Symantec and others are providing more products that fill the gaps in current End-to-End Hybrid Cloud and Application Security. These solutions range to improved log analysis through multi-layer security for critical systems. If these solutions are rolled out would we finally have secure environments? But first what are the products that have come to light? Should we be focusing on the App more?Over the last 6 months or so, there has been a rash of new directions for traditional security vendors, whether that is to create a virtual appliance or more fully integrate into the underlying virtualization layers. So what are these new tools? Some I have written about before but others are new to me or more the approach is new.

  • Symantec Critical System Protection (CSP) imposes multi-layer security on top of existing operating systems. While you may not want to use CSP on everything, it is well worth applying to all your critical management servers that control your virtual environment such as vCenter Server, System Center Server, XenConsole Server, or cloud services servers for VMware, Hyper-V, or OpenStack.
  • Symantec, BitDefender, Kaspersky, McAffee and others are now working to provide solutions that either offline anti-virus/anti-malware scanning or provide ways to cache results for well known files, in essence reducing the overall compute time required to run a scan.
  • LogLogic, LogRhythm, and Splunk have rolled out new log management tools that now know more about your virtual environment than ever before. Instead of treating vSphere, Xen, or KVM as traditional Linux hosts, they now treat them as independent types of host and provide roll up of critical failures and security issues within a virtual environment.
  • Kroll Ontrack, DriveSavers, and others can now recovery virtual machine disks from corrupted filesystems and arrays.
  • ZScaler, Symantec.Cloud, and other security as a service companies are growing their insight into web, email, messaging, and other attacks to combat the ever present advanced persistent threat (APT)

These are just a handful of new endeavors that aid in virtualization and cloud security. But is this enough?

In some ways not  really, the best practices we have for virtual environments are all about virtual environment management and control, but we now should be looking to best practices for putting tier 1 applications into the environment. What types of defense in depth is required to virtualize these applications? Do we need more security controls and how can the application owners be made aware that there is a security issue so that incident response can be applied?

This is really where existing security policies come into play, they were hopefully not ignored during the early stages of virtualization, but the design for defense-in-depth needs to take into consideration those tools that work within the virtual environment. Let us look at a simple mail application such as Exchange. Does this run within the DMZ? If not (and usually not as there is often a SMTP gateway in the DMZ), then it should be prevented from moving from its trust zone to another (perhaps via HyTrust’s or other virtualization security software’s built-in tagging mechanisms). We would also need to harden Exchange and the Windows machines that are running Exchange as well according to the chosen standard or internal policy. In addition, we should apply the necessary virtual machine isolation settings to harden the virtual machine as best we can. Are there other best practices?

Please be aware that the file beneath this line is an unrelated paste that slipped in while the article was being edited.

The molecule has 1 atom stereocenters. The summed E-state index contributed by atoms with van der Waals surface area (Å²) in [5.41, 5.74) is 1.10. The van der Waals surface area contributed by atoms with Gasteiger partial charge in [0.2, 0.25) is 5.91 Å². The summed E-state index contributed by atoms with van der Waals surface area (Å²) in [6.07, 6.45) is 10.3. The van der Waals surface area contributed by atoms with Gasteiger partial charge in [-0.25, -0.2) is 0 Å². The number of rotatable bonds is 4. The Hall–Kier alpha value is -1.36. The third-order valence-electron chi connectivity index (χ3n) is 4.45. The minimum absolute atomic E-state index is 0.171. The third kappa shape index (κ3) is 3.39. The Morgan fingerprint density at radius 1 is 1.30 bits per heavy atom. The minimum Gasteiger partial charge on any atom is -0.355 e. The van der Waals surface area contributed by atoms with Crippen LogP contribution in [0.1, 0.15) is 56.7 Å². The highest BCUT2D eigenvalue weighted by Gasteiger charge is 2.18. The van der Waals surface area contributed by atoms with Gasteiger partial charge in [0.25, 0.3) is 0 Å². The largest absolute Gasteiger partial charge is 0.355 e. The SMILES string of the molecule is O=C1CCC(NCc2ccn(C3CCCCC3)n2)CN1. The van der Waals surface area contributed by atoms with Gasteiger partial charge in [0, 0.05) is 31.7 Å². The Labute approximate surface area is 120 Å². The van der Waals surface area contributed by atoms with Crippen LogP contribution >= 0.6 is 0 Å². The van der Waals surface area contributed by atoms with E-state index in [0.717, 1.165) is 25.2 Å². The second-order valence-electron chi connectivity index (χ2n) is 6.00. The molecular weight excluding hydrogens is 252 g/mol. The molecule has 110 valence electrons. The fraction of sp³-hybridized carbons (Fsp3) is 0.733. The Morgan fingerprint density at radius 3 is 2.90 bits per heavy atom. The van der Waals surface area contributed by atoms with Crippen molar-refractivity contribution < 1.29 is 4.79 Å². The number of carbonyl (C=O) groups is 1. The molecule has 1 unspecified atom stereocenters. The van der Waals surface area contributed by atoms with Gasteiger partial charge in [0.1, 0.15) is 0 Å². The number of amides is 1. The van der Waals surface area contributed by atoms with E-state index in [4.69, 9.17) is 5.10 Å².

Yes, there are with Exchange and that is usually in the number of disks to be used and to what they apply, we now need to consider where those disks reside and who has access to the storage device. For some Exchange implementations, those storage devices are local to the hardware, but for a virtual environment this is hardly the case. So the storage becomes in scope for any defense in depth procedures. Perhaps we can add:

  • multi-level security within the VM
  • offloaded endpoint security
  • agent-less data replication to a hot-site using different storage
  • basic agent-less data loss prevention
  • continuous assessment of the environment
  • use of security as a service to weed out spam, virus, and other attacks

Virtualization can provide a different approach to creating tools, and how those tools can be implemented. But, we should never forget that we are protecting the data, and these new tools are here to help us to do this. But given that integrity and confidentiality are the hardest parts of security, we still need to know who did what when where and how, which ends up being analysis or other forms of audit controls such as Packet Motion’s packetsentry products.

Tier 1 Apps are when the security folks get serious and involved with virtualization and cloud environments. Hopefully, they were involved since day 1.

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Edward Haletky (367 Posts)

Edward L. Haletky, aka Texiwill, is the author of VMware vSphere(TM) and Virtual Infrastructure Security: Securing the Virtual Environment as well as VMware ESX and ESXi in the Enterprise: Planning Deployment of Virtualization Servers, 2nd Edition. Edward owns AstroArch Consulting, Inc., providing virtualization, security, network consulting and development and The Virtualization Practice where he is also an Analyst. Edward is the Moderator and Host of the Virtualization Security Podcast as well as a guru and moderator for the VMware Communities Forums, providing answers to security and configuration questions. Edward is working on new books on Virtualization.

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